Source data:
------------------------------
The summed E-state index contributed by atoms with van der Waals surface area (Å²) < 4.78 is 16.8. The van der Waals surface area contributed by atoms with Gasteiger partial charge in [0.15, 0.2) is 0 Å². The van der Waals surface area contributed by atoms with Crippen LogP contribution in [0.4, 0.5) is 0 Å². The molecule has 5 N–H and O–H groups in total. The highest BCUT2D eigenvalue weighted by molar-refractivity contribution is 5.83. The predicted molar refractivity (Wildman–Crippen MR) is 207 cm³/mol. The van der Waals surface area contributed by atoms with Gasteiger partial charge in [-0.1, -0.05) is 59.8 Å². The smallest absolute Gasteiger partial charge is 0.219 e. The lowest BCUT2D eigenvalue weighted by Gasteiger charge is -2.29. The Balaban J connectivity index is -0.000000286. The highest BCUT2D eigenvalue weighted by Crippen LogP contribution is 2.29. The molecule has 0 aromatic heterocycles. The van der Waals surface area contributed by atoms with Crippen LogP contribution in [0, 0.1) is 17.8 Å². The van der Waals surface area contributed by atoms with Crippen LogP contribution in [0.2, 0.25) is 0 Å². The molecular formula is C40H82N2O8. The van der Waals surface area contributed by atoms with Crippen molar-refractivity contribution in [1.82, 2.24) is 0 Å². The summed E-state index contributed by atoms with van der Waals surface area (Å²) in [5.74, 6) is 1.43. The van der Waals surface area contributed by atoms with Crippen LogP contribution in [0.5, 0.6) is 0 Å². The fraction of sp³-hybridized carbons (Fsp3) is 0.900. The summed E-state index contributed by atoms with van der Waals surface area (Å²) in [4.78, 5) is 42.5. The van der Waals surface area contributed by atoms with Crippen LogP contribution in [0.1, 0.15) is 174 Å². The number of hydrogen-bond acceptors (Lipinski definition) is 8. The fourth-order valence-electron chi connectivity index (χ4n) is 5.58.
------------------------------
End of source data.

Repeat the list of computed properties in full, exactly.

The summed E-state index contributed by atoms with van der Waals surface area (Å²) < 4.78 is 16.8. The van der Waals surface area contributed by atoms with Gasteiger partial charge in [0.15, 0.2) is 0 Å². The van der Waals surface area contributed by atoms with Crippen LogP contribution in [0.4, 0.5) is 0 Å². The molecule has 5 N–H and O–H groups in total. The highest BCUT2D eigenvalue weighted by molar-refractivity contribution is 5.83. The predicted molar refractivity (Wildman–Crippen MR) is 207 cm³/mol. The van der Waals surface area contributed by atoms with Gasteiger partial charge in [-0.1, -0.05) is 59.8 Å². The smallest absolute Gasteiger partial charge is 0.219 e. The lowest BCUT2D eigenvalue weighted by Gasteiger charge is -2.29. The Balaban J connectivity index is -0.000000286. The highest BCUT2D eigenvalue weighted by Crippen LogP contribution is 2.29. The molecule has 0 aromatic heterocycles. The van der Waals surface area contributed by atoms with Crippen LogP contribution in [0, 0.1) is 17.8 Å². The van der Waals surface area contributed by atoms with Crippen LogP contribution in [0.2, 0.25) is 0 Å². The molecular formula is C40H82N2O8. The van der Waals surface area contributed by atoms with Crippen molar-refractivity contribution in [1.82, 2.24) is 0 Å². The summed E-state index contributed by atoms with van der Waals surface area (Å²) in [5.74, 6) is 1.43. The van der Waals surface area contributed by atoms with Crippen LogP contribution in [0.5, 0.6) is 0 Å². The fraction of sp³-hybridized carbons (Fsp3) is 0.900. The summed E-state index contributed by atoms with van der Waals surface area (Å²) in [4.78, 5) is 42.5. The van der Waals surface area contributed by atoms with Crippen LogP contribution in [0.1, 0.15) is 174 Å². The number of hydrogen-bond acceptors (Lipinski definition) is 8. The fourth-order valence-electron chi connectivity index (χ4n) is 5.58.